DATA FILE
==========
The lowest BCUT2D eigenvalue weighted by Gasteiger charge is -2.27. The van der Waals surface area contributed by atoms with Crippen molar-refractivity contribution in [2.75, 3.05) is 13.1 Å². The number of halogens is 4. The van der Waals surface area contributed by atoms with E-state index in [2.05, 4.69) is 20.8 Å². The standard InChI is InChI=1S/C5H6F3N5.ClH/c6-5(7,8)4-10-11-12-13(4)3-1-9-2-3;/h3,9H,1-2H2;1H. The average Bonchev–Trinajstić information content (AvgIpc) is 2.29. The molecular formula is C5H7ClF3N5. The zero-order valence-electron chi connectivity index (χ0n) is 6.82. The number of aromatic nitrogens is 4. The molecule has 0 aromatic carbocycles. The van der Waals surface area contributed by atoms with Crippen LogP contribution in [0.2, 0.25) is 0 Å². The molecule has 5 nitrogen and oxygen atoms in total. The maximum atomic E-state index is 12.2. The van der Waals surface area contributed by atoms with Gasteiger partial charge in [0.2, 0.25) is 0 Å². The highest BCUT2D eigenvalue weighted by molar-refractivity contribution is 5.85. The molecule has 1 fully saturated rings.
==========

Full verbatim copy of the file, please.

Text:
The lowest BCUT2D eigenvalue weighted by Gasteiger charge is -2.27. The van der Waals surface area contributed by atoms with Crippen molar-refractivity contribution in [2.75, 3.05) is 13.1 Å². The number of halogens is 4. The van der Waals surface area contributed by atoms with E-state index in [2.05, 4.69) is 20.8 Å². The standard InChI is InChI=1S/C5H6F3N5.ClH/c6-5(7,8)4-10-11-12-13(4)3-1-9-2-3;/h3,9H,1-2H2;1H. The average Bonchev–Trinajstić information content (AvgIpc) is 2.29. The molecular formula is C5H7ClF3N5. The zero-order valence-electron chi connectivity index (χ0n) is 6.82. The number of aromatic nitrogens is 4. The molecule has 0 aromatic carbocycles. The van der Waals surface area contributed by atoms with Crippen LogP contribution in [0.2, 0.25) is 0 Å². The molecule has 5 nitrogen and oxygen atoms in total. The maximum atomic E-state index is 12.2. The van der Waals surface area contributed by atoms with Gasteiger partial charge in [0.2, 0.25) is 0 Å². The highest BCUT2D eigenvalue weighted by molar-refractivity contribution is 5.85. The molecule has 1 fully saturated rings.